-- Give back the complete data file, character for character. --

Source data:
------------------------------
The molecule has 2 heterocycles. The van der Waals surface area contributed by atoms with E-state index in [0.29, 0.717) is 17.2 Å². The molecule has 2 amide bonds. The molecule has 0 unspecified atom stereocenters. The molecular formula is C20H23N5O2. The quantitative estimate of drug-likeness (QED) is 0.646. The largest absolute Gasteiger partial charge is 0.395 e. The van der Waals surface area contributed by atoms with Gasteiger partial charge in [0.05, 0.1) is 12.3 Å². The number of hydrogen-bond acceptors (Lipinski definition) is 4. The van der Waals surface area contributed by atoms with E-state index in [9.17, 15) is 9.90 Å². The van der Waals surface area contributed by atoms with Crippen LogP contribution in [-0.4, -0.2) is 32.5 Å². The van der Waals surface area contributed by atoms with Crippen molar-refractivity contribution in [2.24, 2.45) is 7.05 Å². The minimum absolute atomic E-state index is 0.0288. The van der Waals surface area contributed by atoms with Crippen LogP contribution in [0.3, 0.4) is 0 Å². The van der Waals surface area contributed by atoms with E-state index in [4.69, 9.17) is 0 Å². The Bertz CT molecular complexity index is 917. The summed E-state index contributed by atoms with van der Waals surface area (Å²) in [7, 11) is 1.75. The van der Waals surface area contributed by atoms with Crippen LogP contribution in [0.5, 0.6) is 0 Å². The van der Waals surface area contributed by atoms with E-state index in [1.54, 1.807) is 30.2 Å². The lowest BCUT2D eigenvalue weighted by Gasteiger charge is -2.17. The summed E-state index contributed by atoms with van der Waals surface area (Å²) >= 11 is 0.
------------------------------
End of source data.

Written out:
The molecule has 2 heterocycles. The van der Waals surface area contributed by atoms with E-state index in [0.29, 0.717) is 17.2 Å². The molecule has 2 amide bonds. The molecule has 0 unspecified atom stereocenters. The molecular formula is C20H23N5O2. The quantitative estimate of drug-likeness (QED) is 0.646. The largest absolute Gasteiger partial charge is 0.395 e. The van der Waals surface area contributed by atoms with Gasteiger partial charge in [0.05, 0.1) is 12.3 Å². The number of hydrogen-bond acceptors (Lipinski definition) is 4. The van der Waals surface area contributed by atoms with E-state index in [9.17, 15) is 9.90 Å². The van der Waals surface area contributed by atoms with Crippen LogP contribution in [-0.4, -0.2) is 32.5 Å². The van der Waals surface area contributed by atoms with Crippen molar-refractivity contribution in [2.24, 2.45) is 7.05 Å². The minimum absolute atomic E-state index is 0.0288. The van der Waals surface area contributed by atoms with Crippen LogP contribution in [0.3, 0.4) is 0 Å². The van der Waals surface area contributed by atoms with E-state index in [4.69, 9.17) is 0 Å². The Bertz CT molecular complexity index is 917. The summed E-state index contributed by atoms with van der Waals surface area (Å²) in [7, 11) is 1.75. The van der Waals surface area contributed by atoms with Crippen LogP contribution in [0.5, 0.6) is 0 Å². The van der Waals surface area contributed by atoms with E-state index in [1.54, 1.807) is 30.2 Å². The lowest BCUT2D eigenvalue weighted by Gasteiger charge is -2.17. The summed E-state index contributed by atoms with van der Waals surface area (Å²) >= 11 is 0.